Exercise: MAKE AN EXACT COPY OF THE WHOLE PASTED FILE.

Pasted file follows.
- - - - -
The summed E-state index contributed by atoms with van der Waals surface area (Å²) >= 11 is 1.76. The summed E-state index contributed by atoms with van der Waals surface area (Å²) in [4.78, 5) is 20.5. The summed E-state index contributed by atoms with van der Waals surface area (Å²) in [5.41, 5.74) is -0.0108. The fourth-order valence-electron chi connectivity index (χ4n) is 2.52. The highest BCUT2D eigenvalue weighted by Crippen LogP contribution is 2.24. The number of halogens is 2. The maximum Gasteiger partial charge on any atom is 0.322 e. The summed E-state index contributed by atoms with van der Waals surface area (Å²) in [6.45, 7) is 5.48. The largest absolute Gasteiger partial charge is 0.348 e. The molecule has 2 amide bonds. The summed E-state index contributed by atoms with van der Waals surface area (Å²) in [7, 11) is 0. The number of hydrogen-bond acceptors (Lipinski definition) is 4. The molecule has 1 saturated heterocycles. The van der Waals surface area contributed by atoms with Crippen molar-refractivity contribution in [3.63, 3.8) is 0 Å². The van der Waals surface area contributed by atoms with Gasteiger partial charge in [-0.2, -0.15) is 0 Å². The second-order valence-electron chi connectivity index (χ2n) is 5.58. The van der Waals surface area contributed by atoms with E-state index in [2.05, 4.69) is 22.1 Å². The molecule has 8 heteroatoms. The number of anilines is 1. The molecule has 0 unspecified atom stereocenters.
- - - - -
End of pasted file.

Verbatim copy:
The summed E-state index contributed by atoms with van der Waals surface area (Å²) >= 11 is 1.76. The summed E-state index contributed by atoms with van der Waals surface area (Å²) in [4.78, 5) is 20.5. The summed E-state index contributed by atoms with van der Waals surface area (Å²) in [5.41, 5.74) is -0.0108. The fourth-order valence-electron chi connectivity index (χ4n) is 2.52. The highest BCUT2D eigenvalue weighted by Crippen LogP contribution is 2.24. The number of halogens is 2. The maximum Gasteiger partial charge on any atom is 0.322 e. The summed E-state index contributed by atoms with van der Waals surface area (Å²) in [6.45, 7) is 5.48. The largest absolute Gasteiger partial charge is 0.348 e. The molecule has 2 amide bonds. The summed E-state index contributed by atoms with van der Waals surface area (Å²) in [7, 11) is 0. The number of hydrogen-bond acceptors (Lipinski definition) is 4. The molecule has 1 saturated heterocycles. The van der Waals surface area contributed by atoms with Crippen molar-refractivity contribution in [3.63, 3.8) is 0 Å². The van der Waals surface area contributed by atoms with Gasteiger partial charge in [-0.2, -0.15) is 0 Å². The second-order valence-electron chi connectivity index (χ2n) is 5.58. The van der Waals surface area contributed by atoms with E-state index in [2.05, 4.69) is 22.1 Å². The molecule has 8 heteroatoms. The number of anilines is 1. The molecule has 0 unspecified atom stereocenters.